After Africa I decided to stop in Iceland on my way home. I had wanted to bike across the country for about two years and couldn’t think of a reason not to. Luckily flights from Edmonton to Iceland had just started which made it easy for my friend Josh to meet me there. Neither of us had done any long bike rides before, but I find the best way to learn something is to just envelope yourself in it. We were lucky enough to make a new great friend in Iceland who let us borrow bikes and we were set.
We arrived at the bike shop on a Saturday thinking we would quickly pack up our things and hit the road. The thing is, nothing ever goes according to plan, and we found out we had to spend the day changing the break pads and bleeding the hydraulic breaks. (Thank god Josh likes fixing stuff.) After working in the rain till about 4 we were cold and wet, but determined to start our journey.
We travelled about 30 km before we hit a massive hill that lasted about 15km. We were cold and wet, as the rain had not let up, and the temperature was hanging around 5 degrees but we had to keep travelling on as we were still in farmland which didn’t allow any place to camp. About three quarters of the way up the hill I stopped to wait for Josh. After about 10 minutes of waiting I began to shake uncontrollable. I began thinking we aren’t going to survive day one!
When Josh Caught up I devised a plan that we would knock on the door of the next house we saw and ask to warm up. When we located a house I hesitantly approached not knowing what to expect. As soon as I rang the doorbell a man came to the door and quickly whisked us into the house immediately draping us in towels to dry us out. We had luckily stumbled upon the house of the man who created the search and rescue program in Iceland. He invited us to join his family for a beautiful lamb and pasta dinner accompanied with a few bottles of wine. He than let us sleep in the horse stables for the night before we took off again the next morning.
It is truly amazing to experience the generosity of people. (We have unfortunately lost the information for this family and would love to get in contact with them if they happen to read this.)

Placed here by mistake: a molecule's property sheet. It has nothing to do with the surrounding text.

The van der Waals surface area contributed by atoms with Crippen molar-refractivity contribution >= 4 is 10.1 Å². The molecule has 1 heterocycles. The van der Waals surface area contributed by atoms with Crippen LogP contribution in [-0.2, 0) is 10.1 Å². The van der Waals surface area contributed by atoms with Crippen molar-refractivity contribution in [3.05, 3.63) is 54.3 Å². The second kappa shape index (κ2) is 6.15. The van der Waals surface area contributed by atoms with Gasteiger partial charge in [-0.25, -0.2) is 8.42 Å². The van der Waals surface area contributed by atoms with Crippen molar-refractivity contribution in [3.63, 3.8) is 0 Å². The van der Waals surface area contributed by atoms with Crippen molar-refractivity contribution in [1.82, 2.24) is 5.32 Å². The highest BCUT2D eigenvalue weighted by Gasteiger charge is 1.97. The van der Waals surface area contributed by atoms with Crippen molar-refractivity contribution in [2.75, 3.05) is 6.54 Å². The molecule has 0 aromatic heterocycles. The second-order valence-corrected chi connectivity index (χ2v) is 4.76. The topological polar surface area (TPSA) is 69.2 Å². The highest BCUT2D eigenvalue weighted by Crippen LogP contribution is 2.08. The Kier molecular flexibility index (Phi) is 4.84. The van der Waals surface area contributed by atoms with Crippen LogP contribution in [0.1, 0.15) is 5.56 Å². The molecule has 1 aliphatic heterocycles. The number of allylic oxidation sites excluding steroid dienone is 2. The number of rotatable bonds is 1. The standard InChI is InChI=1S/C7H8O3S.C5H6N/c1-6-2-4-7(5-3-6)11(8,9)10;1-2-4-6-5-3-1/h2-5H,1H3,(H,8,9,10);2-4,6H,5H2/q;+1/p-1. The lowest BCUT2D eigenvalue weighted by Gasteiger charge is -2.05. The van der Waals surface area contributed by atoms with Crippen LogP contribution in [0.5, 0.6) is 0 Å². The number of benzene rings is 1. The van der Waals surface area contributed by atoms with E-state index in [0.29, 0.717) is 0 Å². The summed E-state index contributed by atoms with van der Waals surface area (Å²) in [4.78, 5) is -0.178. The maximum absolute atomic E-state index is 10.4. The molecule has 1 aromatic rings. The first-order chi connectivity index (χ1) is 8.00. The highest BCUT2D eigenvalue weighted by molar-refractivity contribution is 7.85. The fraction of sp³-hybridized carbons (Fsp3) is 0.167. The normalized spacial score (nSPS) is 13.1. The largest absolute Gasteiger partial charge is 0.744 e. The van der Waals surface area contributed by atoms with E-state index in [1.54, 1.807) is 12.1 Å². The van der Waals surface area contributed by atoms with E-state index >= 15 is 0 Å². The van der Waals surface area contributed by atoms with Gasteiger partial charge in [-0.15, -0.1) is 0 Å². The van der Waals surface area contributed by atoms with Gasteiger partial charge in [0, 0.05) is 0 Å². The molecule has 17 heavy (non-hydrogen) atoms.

“I began thinking we aren’t going to survive day one!“
After the initial mishap we became more aware of the weather conditions and tried to bike smarter. Over the next 8 days we biked 70km a day often stopping at the end of the day to hike into a waterfall or another natural phenomenon. It was an amazing contrast to go from the masses of people in Africa to the desolate beauty of Iceland. It was almost therapeutic to have 6 hours a day with nothing but your thoughts and beautiful scenery.
The biking was no walk in the park as we constantly faced strong head winds, hills, and weather. Our lack of experience led us into some tricky situations, but in the end we persevered and I wouldn’t change a thing.
This Journey was an amazing introspective experience. It allowed me to really think about my life and goals. It also gave me a chance to spend 10 days with one of my best friends. In a busy world filled with outside commitments and responsibilities it is invaluable to get that kind of time with a friend. One of my favourite quotes is from Christopher Mcandless who wisely states, “ Happiness is only real when shared.” I whole heartedly believe this and love sharing amazing experiences with the people closest to me.
“Happiness only real when shared”
This whole trip was physically and emotionally difficult. In the end though I enjoy these kind of trips the most as they allow for the most growth within myself. Thanks to everyone who followed along with the blog posts from this trip. If you have any questions or would like more information about anything don’t hesitate to contact me.